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Cokie Lepinski 2014 USMS Coach of the Year

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“Building the Perfect Prerace Warm-up”

We just had our first meet of the year in Connecticut and questions came up: “What is the point of warm up?”, “How long should my warm up be?” and “What should I do in warm up?”.  Scott Bay sums it up nicely in this article written to USMS coaches.  While this article was written for coaches, there are many swimmers in Connecticut that swim coachless and this may help you think about how you are going to put together your warm-up for meets.  I have added my thoughts or clarifications in parenthesis.

Building the Perfect Prerace Warm-Up: Things to think about in your quest for the Goldilocks warm-up, Scott Bay, December 19/2013
Coaches are often asked what athletes should do for warm-up before they race at a meet.  The best warm-up should challenge and prepare your swimmers not too much, not too little, but just right.  And ultimately, the best warm-up is the one that works.  Sure, that’s a vague answer, but if we were all the same, someone would have come up with “the perfect warm-up” already.  Instead, here are some things to consider when building a prerace warm-up routine for your swimmers.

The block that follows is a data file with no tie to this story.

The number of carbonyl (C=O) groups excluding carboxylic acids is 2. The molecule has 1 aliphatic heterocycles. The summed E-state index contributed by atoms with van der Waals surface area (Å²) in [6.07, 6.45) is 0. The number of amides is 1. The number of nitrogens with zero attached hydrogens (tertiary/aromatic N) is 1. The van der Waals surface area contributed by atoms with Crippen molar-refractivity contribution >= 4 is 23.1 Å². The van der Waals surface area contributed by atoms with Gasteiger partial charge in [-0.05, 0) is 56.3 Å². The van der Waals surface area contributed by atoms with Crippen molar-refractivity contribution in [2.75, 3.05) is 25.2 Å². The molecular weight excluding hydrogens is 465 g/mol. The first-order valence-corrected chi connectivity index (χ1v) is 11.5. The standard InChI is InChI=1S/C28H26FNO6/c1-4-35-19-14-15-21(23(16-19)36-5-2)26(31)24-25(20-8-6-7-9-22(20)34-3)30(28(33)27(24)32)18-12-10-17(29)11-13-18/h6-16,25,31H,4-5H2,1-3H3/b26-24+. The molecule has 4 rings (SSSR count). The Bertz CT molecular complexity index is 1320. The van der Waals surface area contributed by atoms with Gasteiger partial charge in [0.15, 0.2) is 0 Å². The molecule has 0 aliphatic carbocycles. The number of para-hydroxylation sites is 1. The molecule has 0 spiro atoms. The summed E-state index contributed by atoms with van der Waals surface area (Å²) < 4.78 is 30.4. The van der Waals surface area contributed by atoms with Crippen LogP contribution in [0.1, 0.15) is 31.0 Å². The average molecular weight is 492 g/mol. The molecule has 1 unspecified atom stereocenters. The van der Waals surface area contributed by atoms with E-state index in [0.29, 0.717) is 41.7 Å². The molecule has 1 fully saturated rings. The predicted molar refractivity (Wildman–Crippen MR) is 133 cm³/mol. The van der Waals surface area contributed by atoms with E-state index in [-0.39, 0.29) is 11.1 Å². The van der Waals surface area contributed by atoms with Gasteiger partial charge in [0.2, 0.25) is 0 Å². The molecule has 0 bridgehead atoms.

1. The athlete. There are lots of variable here, such as fitness level, age, health, and any preexisting conditions that affect performance. (I would also add health- in general and day of the meet, and also ability to recover, and how the swimmer swims best: relaxed, pumped, etc.)
2. The event. Naturally, there should be different warm-ups for different events. (Generally, shorter races need longer warms-ups as the swimmer needs to be ready from the start. Longer races can use shorter warm-ups as the swimmer can use the beginning of the race to build into a peak speed and won’t want to have done so much as to be tired before the end of the race.)